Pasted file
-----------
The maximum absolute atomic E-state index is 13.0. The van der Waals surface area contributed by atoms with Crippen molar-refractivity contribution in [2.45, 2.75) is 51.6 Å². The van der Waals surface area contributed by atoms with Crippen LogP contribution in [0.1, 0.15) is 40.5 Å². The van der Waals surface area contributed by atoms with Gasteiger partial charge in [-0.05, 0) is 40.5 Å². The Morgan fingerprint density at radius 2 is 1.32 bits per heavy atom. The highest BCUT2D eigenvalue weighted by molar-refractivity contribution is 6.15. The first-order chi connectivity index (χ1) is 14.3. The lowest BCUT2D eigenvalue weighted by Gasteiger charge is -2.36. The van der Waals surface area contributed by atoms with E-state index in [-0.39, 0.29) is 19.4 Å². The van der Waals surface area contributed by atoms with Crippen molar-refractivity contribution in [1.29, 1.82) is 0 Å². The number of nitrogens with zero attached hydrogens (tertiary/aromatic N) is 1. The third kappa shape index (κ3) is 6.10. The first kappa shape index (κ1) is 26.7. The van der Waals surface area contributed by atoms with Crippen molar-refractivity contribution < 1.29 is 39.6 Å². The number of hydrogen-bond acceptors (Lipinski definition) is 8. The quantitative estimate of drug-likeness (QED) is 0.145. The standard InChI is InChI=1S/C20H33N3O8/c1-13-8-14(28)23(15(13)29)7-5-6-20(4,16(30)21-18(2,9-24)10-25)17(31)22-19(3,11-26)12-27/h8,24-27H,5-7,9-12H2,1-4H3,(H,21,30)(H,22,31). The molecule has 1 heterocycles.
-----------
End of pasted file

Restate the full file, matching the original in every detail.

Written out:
The maximum absolute atomic E-state index is 13.0. The van der Waals surface area contributed by atoms with Crippen molar-refractivity contribution in [2.45, 2.75) is 51.6 Å². The van der Waals surface area contributed by atoms with Crippen LogP contribution in [0.1, 0.15) is 40.5 Å². The van der Waals surface area contributed by atoms with Gasteiger partial charge in [-0.05, 0) is 40.5 Å². The Morgan fingerprint density at radius 2 is 1.32 bits per heavy atom. The highest BCUT2D eigenvalue weighted by molar-refractivity contribution is 6.15. The first-order chi connectivity index (χ1) is 14.3. The lowest BCUT2D eigenvalue weighted by Gasteiger charge is -2.36. The van der Waals surface area contributed by atoms with E-state index in [-0.39, 0.29) is 19.4 Å². The van der Waals surface area contributed by atoms with Crippen molar-refractivity contribution in [1.29, 1.82) is 0 Å². The number of nitrogens with zero attached hydrogens (tertiary/aromatic N) is 1. The third kappa shape index (κ3) is 6.10. The first kappa shape index (κ1) is 26.7. The van der Waals surface area contributed by atoms with Crippen molar-refractivity contribution < 1.29 is 39.6 Å². The number of hydrogen-bond acceptors (Lipinski definition) is 8. The quantitative estimate of drug-likeness (QED) is 0.145. The standard InChI is InChI=1S/C20H33N3O8/c1-13-8-14(28)23(15(13)29)7-5-6-20(4,16(30)21-18(2,9-24)10-25)17(31)22-19(3,11-26)12-27/h8,24-27H,5-7,9-12H2,1-4H3,(H,21,30)(H,22,31). The molecule has 1 heterocycles.